The research group led by Professor Misao Fujita conducted a study to estimate the total amount of refund the Japanese government would pay if a patient received unproven cell interventions and applied for a medical expense deduction.
Some regenerative medicines whose safety and efficacy have not been fully confirmed in clinical trials and other studies are offered as treatments for patients. Some of the unproven treatments are expensive, and it has been pointed out that there is an economic risk to patients in addition to the risk of health problems.
The research team wondered if there might be a financial risk that the government (i.e., the public) would bear part of the costs for the medical treatment for which scientific evidence is unclear, through the tax system of refunds based on deductions for medical expenses. Therefore, in this study, they estimated the total amount of refunds paid by the government for unproven cell interventions in Japan, with the aim of presenting empirical data on the financial risk.
The results of this study provide new insight into the financial risks associated with scientifically unproved regenerative medicine. In other words, regenerative medicine treatments provided outside the public health insurance system has financial risks that go beyond the personal and private relationship between the physician/medical institution and the patient, which is a problem for the society.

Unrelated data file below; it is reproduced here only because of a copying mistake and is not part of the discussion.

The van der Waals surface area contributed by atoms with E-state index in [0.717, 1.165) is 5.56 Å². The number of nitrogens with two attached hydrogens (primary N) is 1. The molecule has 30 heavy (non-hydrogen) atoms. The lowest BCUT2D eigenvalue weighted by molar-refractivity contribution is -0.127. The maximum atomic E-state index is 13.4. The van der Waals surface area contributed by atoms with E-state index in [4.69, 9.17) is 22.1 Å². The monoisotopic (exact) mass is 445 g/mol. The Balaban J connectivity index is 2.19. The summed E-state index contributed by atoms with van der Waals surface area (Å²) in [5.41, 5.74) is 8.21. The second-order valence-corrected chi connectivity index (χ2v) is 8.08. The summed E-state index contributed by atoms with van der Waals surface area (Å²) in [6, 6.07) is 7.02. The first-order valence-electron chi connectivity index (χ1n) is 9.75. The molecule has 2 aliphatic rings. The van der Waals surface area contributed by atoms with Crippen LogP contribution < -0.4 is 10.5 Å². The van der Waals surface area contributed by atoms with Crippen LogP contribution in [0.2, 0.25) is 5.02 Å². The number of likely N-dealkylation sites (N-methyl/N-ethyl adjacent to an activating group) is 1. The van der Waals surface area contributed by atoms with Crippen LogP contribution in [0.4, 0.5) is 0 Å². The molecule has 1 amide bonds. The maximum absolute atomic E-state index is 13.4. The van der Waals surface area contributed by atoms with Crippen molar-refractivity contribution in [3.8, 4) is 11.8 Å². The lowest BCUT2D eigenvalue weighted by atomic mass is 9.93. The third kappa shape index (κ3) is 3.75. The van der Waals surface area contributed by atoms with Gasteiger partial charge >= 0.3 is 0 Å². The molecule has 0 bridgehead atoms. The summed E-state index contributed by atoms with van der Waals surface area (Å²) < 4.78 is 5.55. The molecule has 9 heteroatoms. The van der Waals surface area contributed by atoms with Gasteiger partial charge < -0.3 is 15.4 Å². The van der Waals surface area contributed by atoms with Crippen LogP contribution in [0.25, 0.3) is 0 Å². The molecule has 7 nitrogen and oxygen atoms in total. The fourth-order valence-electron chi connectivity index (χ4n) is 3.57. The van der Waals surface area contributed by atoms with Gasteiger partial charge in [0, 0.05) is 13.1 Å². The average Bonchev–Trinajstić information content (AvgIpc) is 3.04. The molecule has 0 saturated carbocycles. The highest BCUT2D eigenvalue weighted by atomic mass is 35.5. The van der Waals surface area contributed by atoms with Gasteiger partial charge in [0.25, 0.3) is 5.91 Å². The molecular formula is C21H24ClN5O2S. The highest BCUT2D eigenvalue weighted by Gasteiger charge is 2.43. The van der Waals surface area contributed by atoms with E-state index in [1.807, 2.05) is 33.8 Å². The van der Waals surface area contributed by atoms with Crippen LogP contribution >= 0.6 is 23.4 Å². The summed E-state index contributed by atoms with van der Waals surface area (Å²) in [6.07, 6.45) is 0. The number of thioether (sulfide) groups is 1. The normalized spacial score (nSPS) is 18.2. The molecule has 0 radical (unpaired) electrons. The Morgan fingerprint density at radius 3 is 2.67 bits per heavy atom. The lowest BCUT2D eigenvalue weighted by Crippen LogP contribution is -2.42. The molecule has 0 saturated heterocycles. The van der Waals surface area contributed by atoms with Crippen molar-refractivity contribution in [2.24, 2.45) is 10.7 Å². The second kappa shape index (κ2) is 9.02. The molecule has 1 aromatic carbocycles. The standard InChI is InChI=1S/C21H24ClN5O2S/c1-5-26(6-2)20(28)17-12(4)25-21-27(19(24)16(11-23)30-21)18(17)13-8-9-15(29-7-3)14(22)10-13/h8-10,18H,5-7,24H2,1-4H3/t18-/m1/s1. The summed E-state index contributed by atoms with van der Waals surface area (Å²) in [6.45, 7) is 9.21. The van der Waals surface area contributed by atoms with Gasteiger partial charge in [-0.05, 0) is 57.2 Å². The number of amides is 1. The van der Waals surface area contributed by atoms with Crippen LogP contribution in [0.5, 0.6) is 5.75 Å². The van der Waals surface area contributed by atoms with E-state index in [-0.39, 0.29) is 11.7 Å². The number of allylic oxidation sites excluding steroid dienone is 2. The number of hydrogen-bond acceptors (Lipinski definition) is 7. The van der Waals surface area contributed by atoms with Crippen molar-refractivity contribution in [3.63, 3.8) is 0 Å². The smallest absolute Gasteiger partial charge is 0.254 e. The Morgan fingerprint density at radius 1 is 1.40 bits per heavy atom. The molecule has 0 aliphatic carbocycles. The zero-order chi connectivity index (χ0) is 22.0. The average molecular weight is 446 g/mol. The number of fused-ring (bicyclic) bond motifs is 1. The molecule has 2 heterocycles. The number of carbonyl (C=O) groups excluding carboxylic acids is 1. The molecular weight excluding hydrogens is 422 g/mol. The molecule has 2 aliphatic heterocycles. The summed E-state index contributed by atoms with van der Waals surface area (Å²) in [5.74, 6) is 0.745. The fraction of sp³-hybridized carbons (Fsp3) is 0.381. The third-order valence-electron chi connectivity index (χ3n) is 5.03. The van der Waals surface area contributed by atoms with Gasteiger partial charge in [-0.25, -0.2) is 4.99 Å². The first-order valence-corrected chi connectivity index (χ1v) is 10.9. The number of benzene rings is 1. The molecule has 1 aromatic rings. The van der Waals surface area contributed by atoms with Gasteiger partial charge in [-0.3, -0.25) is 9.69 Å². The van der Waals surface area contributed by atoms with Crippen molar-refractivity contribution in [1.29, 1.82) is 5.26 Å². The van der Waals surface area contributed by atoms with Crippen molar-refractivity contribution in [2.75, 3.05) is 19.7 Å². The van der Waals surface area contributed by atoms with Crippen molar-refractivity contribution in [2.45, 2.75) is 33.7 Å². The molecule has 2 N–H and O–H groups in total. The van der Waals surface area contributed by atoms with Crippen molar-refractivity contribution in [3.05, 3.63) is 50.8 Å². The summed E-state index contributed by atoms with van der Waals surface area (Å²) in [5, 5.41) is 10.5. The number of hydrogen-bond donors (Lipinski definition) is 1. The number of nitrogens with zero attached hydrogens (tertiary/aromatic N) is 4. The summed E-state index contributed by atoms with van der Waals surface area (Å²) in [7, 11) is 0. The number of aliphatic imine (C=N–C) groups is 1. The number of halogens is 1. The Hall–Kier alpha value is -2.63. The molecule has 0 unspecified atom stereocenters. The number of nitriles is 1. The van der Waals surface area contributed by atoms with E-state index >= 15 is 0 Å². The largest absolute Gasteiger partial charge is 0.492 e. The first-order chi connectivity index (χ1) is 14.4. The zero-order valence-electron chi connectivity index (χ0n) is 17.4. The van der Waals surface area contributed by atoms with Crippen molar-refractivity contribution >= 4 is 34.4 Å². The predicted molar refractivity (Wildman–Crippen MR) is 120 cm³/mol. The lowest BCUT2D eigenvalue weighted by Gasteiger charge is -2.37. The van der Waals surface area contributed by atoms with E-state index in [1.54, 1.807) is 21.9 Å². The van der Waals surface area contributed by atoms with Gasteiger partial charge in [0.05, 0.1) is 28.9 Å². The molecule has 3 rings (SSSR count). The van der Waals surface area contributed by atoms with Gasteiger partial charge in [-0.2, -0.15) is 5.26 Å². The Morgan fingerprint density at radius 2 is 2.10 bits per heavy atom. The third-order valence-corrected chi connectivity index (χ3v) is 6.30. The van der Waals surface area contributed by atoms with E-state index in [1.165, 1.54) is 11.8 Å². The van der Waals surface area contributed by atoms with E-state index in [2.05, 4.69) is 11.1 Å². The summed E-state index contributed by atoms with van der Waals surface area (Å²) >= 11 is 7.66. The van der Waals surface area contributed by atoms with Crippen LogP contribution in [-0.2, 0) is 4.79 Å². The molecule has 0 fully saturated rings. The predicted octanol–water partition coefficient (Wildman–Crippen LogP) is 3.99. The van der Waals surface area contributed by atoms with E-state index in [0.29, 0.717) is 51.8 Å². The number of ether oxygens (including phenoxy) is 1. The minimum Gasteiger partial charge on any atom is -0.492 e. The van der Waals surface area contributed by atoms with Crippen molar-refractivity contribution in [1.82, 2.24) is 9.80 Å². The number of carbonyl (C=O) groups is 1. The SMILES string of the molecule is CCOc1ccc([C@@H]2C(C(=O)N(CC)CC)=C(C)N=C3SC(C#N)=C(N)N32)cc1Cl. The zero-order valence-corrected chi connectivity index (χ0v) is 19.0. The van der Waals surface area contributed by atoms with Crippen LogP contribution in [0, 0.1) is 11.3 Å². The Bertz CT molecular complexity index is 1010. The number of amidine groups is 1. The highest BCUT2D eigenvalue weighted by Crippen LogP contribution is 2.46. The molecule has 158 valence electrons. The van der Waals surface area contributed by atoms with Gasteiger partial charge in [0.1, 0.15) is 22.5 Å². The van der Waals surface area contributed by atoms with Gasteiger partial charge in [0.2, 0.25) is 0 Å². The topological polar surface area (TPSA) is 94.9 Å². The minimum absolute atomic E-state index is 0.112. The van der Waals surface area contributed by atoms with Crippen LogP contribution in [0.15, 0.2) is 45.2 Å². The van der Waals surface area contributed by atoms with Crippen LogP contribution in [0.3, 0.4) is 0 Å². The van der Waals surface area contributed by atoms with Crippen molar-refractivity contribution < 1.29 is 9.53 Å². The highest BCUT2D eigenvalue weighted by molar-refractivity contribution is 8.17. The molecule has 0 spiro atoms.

The researchers believe it is necessary for the government to take responsibility for guaranteeing the safety and efficacy of regenerative therapies provided outside the public health insurance system, and to further discuss how to respond to the problem by considering a revision of the Act on the Safety of Regenerative Medicine.
The study was published online in “Stem Cell Reports” on April 21, 2022.
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